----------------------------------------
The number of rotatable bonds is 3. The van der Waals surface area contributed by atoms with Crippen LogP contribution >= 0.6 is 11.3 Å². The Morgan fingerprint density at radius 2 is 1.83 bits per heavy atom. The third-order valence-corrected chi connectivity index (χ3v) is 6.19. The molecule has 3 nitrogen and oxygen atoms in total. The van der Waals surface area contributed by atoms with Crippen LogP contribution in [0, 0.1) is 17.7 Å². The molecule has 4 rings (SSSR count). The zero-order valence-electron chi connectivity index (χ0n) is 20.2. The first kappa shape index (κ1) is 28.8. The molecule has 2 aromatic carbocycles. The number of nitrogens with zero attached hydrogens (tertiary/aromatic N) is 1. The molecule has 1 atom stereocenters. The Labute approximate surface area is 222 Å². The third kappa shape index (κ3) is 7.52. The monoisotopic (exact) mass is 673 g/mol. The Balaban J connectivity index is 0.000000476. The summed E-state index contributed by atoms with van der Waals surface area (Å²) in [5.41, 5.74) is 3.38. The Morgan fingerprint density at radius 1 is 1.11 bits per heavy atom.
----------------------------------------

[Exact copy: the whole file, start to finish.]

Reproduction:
The number of rotatable bonds is 3. The van der Waals surface area contributed by atoms with Crippen LogP contribution >= 0.6 is 11.3 Å². The Morgan fingerprint density at radius 2 is 1.83 bits per heavy atom. The third-order valence-corrected chi connectivity index (χ3v) is 6.19. The molecule has 3 nitrogen and oxygen atoms in total. The van der Waals surface area contributed by atoms with Crippen LogP contribution in [0, 0.1) is 17.7 Å². The molecule has 4 rings (SSSR count). The zero-order valence-electron chi connectivity index (χ0n) is 20.2. The first kappa shape index (κ1) is 28.8. The molecule has 2 aromatic carbocycles. The number of nitrogens with zero attached hydrogens (tertiary/aromatic N) is 1. The molecule has 1 atom stereocenters. The Labute approximate surface area is 222 Å². The third kappa shape index (κ3) is 7.52. The monoisotopic (exact) mass is 673 g/mol. The Balaban J connectivity index is 0.000000476. The summed E-state index contributed by atoms with van der Waals surface area (Å²) in [5.41, 5.74) is 3.38. The Morgan fingerprint density at radius 1 is 1.11 bits per heavy atom.